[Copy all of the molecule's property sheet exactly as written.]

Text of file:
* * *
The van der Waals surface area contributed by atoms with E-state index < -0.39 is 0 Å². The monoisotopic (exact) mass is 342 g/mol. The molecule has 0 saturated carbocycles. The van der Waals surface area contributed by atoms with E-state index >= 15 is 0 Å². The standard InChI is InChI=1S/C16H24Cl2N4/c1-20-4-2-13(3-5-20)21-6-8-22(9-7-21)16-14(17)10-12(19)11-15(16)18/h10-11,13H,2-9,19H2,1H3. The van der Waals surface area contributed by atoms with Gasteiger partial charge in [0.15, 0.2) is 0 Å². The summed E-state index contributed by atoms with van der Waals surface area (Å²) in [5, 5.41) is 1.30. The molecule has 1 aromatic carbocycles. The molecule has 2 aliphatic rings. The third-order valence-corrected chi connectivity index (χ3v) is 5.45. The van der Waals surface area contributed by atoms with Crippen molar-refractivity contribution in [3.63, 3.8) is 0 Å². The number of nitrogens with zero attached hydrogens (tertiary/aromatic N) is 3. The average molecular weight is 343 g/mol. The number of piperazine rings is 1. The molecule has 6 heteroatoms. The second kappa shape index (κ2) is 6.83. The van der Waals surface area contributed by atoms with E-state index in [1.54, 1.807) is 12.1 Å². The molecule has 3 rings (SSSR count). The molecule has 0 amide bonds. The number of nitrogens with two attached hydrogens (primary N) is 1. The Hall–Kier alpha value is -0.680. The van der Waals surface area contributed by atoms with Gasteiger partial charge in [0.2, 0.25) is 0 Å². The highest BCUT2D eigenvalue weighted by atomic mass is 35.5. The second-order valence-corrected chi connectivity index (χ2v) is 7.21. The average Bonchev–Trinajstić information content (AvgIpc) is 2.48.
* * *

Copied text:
The van der Waals surface area contributed by atoms with E-state index < -0.39 is 0 Å². The monoisotopic (exact) mass is 342 g/mol. The molecule has 0 saturated carbocycles. The van der Waals surface area contributed by atoms with E-state index >= 15 is 0 Å². The standard InChI is InChI=1S/C16H24Cl2N4/c1-20-4-2-13(3-5-20)21-6-8-22(9-7-21)16-14(17)10-12(19)11-15(16)18/h10-11,13H,2-9,19H2,1H3. The van der Waals surface area contributed by atoms with Gasteiger partial charge in [0.15, 0.2) is 0 Å². The summed E-state index contributed by atoms with van der Waals surface area (Å²) in [5, 5.41) is 1.30. The molecule has 1 aromatic carbocycles. The molecule has 2 aliphatic rings. The third-order valence-corrected chi connectivity index (χ3v) is 5.45. The van der Waals surface area contributed by atoms with Crippen molar-refractivity contribution in [3.63, 3.8) is 0 Å². The number of nitrogens with zero attached hydrogens (tertiary/aromatic N) is 3. The average molecular weight is 343 g/mol. The number of piperazine rings is 1. The molecule has 6 heteroatoms. The second kappa shape index (κ2) is 6.83. The van der Waals surface area contributed by atoms with E-state index in [1.54, 1.807) is 12.1 Å². The molecule has 3 rings (SSSR count). The molecule has 0 amide bonds. The number of nitrogens with two attached hydrogens (primary N) is 1. The Hall–Kier alpha value is -0.680. The van der Waals surface area contributed by atoms with Gasteiger partial charge in [0.2, 0.25) is 0 Å². The highest BCUT2D eigenvalue weighted by atomic mass is 35.5. The second-order valence-corrected chi connectivity index (χ2v) is 7.21. The average Bonchev–Trinajstić information content (AvgIpc) is 2.48.